The intention of copyright law in the U.S. is to help foster a healthy intellectual and artistic community. For this reason it is important that the rights of the creators are respected. But this alone would not be enough!
Access to intellectual works, so that ideas can be discussed, challenged, refined and built upon is crucial. If the hands of educators, students, and the intellectual community at large were completely tied by the copyrights of creators, this would not be possible. There are also free speech considerations involved. In 1976, to help balance these important factors, title 17 of the U.S. Code section 107 describes a special category in the use of copyrighted works called "fair use." In this situation the permission of the copyright owner is not required in order to use a copyrighted work.
Fair use determinations often fall in to two categories: comment and criticism and parody. Comment and criticism are clearly important parts of the educational process! And parody is an important demonstration of a person’s right to free speech. But when do the scales tip away from a fair use into a situation where the use of a work puts the creator at a significant and unfair disadvantage?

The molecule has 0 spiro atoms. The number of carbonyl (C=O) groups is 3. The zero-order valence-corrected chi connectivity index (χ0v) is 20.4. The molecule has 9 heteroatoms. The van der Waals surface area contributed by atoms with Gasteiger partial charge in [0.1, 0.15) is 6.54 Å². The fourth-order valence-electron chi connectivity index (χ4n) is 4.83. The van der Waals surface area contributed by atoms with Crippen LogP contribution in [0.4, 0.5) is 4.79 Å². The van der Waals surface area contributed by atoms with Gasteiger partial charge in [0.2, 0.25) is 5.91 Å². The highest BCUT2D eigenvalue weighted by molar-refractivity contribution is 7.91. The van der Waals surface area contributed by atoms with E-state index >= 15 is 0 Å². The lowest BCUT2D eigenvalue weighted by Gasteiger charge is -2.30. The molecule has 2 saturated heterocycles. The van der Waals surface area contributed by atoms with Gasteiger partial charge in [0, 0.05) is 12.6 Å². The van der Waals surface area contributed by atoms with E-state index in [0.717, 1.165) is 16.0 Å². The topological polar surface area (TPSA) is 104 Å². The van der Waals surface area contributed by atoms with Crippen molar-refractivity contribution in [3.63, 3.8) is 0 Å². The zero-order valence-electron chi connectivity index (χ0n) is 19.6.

There is no magic formula that will generate a definitive answer for all cases, but there are four factors that the U.S. Code takes into consideration. These are listed below. A fair use determination is made based on all four, with no one factor taking priority. For this reason it is important to understand that just because a work is being used for educational purposes – this does not automatically mean that this use can be considered a “fair use” one, without addressing the other three factors.
Checklist and guidelines can be useful when trying to decided if a particular situtation can be considered "fair use".
If you still are unsure, or have any questions, get in touch with your liaison librarian on the university’s Scholarly Communications Librarian, Laura Hanscom.
Here are the four factors that determine whether "fair use" can be applied to a situation:
1. the purpose and character of the use, including whether such use is of a commercial nature or is for nonprofit educational purposes;
2. the nature of the copyrighted work;
3. the amount and substantiality of the portion used in relation to the copyrighted work as a whole; and
4. the effect of the use upon the potential market for or value of the copyrighted work.
The determination is based on a balance of all four factors, no one single factor can be relied upon to the exclusion of the others.